From 04 November 2014 to 01 February 2015
Limited entry numbers. Early booking is recommended
Lucian Freud stated that “my idea of portraiture came from dissatisfaction with portraits that resembled people. I would wish my portraits to be of people, not like them.” Such a confession denotes a certain amount of philosophical anguish as it presupposes that the artist, when painting somebody, is to an extent condemning them. During his youth he learned from Cedric Morris, his teacher at the East Anglian School of Painting and Drawing in Essex, that a portrait should be revealing in a way that was almost improper, and he has heeded that lesson ever since. His personal manner of portraying human malaise, his devastating vision that casts a cloak of turmoil over all his sitters, led Herbert Read to describe him as the “Ingres of existentialism.”With this admirable and lucid definition, the British critic connected Freud with both French visual culture and the gloomy creed of Jean-Paul Sartre, and summed up the dilemma between the subtlety of his painting and the nauseating world captured by his gaze.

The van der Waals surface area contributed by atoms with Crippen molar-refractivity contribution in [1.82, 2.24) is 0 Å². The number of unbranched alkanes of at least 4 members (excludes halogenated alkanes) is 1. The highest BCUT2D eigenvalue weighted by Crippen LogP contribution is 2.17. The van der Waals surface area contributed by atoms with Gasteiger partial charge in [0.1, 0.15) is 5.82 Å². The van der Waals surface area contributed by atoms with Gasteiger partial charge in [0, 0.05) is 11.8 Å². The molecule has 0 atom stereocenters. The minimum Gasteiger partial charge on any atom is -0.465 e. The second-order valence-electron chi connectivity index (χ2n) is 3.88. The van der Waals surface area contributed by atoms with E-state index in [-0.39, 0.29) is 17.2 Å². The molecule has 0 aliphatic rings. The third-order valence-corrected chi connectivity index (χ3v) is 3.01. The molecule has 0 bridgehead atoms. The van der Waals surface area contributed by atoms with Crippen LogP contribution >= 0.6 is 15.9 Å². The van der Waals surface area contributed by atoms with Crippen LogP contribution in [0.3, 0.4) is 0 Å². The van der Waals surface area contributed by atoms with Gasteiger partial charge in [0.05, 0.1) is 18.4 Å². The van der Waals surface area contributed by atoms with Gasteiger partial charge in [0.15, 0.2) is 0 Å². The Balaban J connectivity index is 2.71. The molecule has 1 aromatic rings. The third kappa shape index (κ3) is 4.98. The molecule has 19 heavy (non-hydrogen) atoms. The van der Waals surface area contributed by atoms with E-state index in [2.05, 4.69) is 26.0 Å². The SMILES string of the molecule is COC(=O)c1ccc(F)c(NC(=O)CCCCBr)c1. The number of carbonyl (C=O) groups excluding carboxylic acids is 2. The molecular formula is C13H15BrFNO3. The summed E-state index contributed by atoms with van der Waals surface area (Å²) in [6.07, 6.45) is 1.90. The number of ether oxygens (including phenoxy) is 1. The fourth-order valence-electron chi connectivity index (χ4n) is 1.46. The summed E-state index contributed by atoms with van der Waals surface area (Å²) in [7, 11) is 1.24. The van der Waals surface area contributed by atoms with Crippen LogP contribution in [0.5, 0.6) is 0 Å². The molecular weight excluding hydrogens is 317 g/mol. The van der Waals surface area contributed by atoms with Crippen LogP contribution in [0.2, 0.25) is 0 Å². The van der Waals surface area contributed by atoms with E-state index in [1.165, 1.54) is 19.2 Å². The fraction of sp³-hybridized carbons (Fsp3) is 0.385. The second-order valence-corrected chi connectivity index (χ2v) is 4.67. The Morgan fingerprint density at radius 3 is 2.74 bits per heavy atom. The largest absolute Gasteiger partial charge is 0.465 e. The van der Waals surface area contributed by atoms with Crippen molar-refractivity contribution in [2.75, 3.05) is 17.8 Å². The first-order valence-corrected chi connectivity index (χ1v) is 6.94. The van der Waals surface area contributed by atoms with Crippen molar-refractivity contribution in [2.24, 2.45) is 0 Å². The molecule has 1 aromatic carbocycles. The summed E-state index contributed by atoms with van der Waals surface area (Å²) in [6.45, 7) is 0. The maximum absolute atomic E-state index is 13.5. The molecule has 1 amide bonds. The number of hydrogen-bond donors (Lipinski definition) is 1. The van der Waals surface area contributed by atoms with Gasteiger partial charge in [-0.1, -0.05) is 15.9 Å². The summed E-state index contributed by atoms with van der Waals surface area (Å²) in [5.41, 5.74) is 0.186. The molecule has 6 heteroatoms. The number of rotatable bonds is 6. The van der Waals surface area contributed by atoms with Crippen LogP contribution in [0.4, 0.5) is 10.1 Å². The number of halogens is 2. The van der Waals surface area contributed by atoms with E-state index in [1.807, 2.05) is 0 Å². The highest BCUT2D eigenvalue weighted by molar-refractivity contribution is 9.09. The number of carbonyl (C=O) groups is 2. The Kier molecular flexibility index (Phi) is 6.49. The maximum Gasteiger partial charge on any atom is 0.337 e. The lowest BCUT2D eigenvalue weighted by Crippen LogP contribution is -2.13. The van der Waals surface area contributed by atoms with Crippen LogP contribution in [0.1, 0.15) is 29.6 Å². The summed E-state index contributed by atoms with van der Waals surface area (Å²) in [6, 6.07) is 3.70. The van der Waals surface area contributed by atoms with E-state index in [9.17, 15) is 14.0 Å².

Dated in 1976‒77, Last Portrait, the first painting by Freud to enter the Thyssen-Bornemisza collection, shows the same model depicted in the Nude Portrait in the Tate collection. At first sight the self-engrossed young woman appears to be resting, leaning her head on the back on an armchair. However, at second glance we notice the gesture of suppressed pain which may indicate that we are dealing with an ill person whose end is near. The unfinished nature of the work sheds light on how it was painted. The composition was lightly sketched in pencil on the white canvas and the paint was applied starting with the face and upper part of the body. Freud’s early portraits characterised by tight brushwork, executed using fine sable brushes in the style of the early Flemish artists or Dürer, have become a thing of the past. He now paints standing up using thick hogshair brushes to achieve greater impasto and a fleshier quality.
“To me Art’s subject is the human clay.” This line by the Anglo-American poet W.H. Auden appears to be written expressly for Lucian Freud, the artist who has succeeded in revealing like no other the vulnerability of the human body. “I want it [the paint] to work for me just as flesh,” he told Lawrence Gowing in 1982 — a motto that is consonant with the material fleshiness of their faces and bodies, and with his skill at painting the texture of the skin and converting the picture surface into human clay.